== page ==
PerspectiveClimate Change

Modeling Ice-Sheet Flow

Science  04 May 2012:
Vol. 336, Issue 6081, pp. 551-552
DOI: 10.1126/science.1220530

You are currently viewing the summary.

View Full Text

Via your Institution

Log in through your institution

Log in through your institution


Summary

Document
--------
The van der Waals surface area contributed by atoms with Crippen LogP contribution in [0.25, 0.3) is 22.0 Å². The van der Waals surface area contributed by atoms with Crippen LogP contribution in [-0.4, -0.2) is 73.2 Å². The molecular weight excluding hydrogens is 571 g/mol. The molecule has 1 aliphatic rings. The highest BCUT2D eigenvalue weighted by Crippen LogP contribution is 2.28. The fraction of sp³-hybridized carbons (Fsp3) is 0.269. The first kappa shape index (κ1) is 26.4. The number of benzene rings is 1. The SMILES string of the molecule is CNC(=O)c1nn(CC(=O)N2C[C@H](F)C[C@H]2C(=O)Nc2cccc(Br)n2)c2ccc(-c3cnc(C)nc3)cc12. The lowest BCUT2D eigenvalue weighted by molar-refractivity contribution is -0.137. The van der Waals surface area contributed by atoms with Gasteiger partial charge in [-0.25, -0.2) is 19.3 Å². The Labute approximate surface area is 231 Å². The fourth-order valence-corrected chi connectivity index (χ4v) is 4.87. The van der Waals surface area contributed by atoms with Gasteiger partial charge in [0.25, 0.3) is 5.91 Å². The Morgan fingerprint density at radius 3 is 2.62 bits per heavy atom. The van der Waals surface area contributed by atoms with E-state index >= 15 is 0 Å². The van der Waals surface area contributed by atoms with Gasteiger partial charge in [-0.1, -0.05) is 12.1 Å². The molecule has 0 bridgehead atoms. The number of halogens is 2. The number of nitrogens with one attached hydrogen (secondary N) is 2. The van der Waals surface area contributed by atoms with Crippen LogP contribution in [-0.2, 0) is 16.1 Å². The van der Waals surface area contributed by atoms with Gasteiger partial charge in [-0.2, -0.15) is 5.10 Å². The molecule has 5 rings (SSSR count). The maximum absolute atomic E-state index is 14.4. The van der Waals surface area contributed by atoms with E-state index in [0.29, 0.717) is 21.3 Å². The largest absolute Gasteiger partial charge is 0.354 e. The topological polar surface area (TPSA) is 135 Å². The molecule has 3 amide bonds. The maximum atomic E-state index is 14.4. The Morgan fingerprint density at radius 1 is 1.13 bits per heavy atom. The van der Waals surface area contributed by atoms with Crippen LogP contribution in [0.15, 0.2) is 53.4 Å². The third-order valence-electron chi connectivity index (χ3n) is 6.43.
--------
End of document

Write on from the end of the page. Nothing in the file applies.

The great Greenland and Antarctic ice sheets are the “wild cards” in projections of sea-level change (1). Early models of the coupled ocean-atmosphere system treated the ice sheets as static white mountains. Observations since then have shown that ice sheets can change quickly (2): In some places, the tides strongly modulate coastal ice flow; in others, warming-induced ice-shelf loss has caused the flow speed of the subsequently unbuttressed inland ice to increase almost 10-fold within a few weeks (3, 4). A new generation of full-stress ice-sheet models incorporates the physics needed to reproduce such processes (see the figure) (57). Including full stresses does improve ice-flow simulations (8). Well-validated, robust projections of ice-sheet behavior under climate change nevertheless remain a challenge, as they will require an ensemble of model ice sheets coupled to the rest of the climate system.